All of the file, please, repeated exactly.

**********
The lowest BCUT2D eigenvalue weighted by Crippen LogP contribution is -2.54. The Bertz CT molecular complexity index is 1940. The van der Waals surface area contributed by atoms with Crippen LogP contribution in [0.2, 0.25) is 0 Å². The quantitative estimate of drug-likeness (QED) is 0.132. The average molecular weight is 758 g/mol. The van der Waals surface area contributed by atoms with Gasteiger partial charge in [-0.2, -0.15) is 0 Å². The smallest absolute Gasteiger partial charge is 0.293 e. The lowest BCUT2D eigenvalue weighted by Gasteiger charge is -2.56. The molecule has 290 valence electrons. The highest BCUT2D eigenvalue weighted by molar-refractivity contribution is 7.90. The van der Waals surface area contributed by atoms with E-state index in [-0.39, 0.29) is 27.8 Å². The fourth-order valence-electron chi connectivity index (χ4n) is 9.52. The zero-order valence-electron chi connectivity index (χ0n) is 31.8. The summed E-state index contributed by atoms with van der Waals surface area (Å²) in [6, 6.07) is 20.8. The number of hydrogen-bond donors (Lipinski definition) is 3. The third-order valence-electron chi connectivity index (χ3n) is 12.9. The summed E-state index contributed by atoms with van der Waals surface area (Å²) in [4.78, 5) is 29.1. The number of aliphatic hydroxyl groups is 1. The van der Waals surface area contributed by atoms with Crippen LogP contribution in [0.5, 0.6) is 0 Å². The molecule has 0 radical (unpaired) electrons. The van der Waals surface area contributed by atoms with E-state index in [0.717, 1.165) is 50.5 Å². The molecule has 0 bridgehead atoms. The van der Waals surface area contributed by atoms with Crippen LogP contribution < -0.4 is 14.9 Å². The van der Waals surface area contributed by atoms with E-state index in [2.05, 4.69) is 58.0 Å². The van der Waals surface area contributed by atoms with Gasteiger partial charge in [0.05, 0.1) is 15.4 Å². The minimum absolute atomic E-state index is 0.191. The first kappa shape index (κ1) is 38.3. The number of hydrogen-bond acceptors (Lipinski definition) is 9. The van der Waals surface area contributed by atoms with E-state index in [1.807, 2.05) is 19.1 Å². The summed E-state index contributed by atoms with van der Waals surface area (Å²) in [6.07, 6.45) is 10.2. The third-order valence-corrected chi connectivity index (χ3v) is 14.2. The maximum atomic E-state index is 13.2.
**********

The lowest BCUT2D eigenvalue weighted by Crippen LogP contribution is -2.54. The Bertz CT molecular complexity index is 1940. The van der Waals surface area contributed by atoms with Crippen LogP contribution in [0.2, 0.25) is 0 Å². The quantitative estimate of drug-likeness (QED) is 0.132. The average molecular weight is 758 g/mol. The van der Waals surface area contributed by atoms with Gasteiger partial charge in [-0.2, -0.15) is 0 Å². The smallest absolute Gasteiger partial charge is 0.293 e. The lowest BCUT2D eigenvalue weighted by Gasteiger charge is -2.56. The molecule has 290 valence electrons. The highest BCUT2D eigenvalue weighted by molar-refractivity contribution is 7.90. The van der Waals surface area contributed by atoms with E-state index in [-0.39, 0.29) is 27.8 Å². The fourth-order valence-electron chi connectivity index (χ4n) is 9.52. The zero-order valence-electron chi connectivity index (χ0n) is 31.8. The summed E-state index contributed by atoms with van der Waals surface area (Å²) in [6, 6.07) is 20.8. The number of hydrogen-bond donors (Lipinski definition) is 3. The third-order valence-electron chi connectivity index (χ3n) is 12.9. The summed E-state index contributed by atoms with van der Waals surface area (Å²) in [4.78, 5) is 29.1. The number of aliphatic hydroxyl groups is 1. The van der Waals surface area contributed by atoms with Crippen LogP contribution in [0.5, 0.6) is 0 Å². The molecule has 0 radical (unpaired) electrons. The van der Waals surface area contributed by atoms with E-state index in [0.717, 1.165) is 50.5 Å². The molecule has 0 bridgehead atoms. The van der Waals surface area contributed by atoms with Crippen LogP contribution < -0.4 is 14.9 Å². The van der Waals surface area contributed by atoms with E-state index in [2.05, 4.69) is 58.0 Å². The van der Waals surface area contributed by atoms with Gasteiger partial charge in [0.05, 0.1) is 15.4 Å². The minimum absolute atomic E-state index is 0.191. The first kappa shape index (κ1) is 38.3. The number of hydrogen-bond acceptors (Lipinski definition) is 9. The van der Waals surface area contributed by atoms with E-state index in [1.807, 2.05) is 19.1 Å². The summed E-state index contributed by atoms with van der Waals surface area (Å²) in [6.07, 6.45) is 10.2. The third-order valence-corrected chi connectivity index (χ3v) is 14.2. The maximum atomic E-state index is 13.2.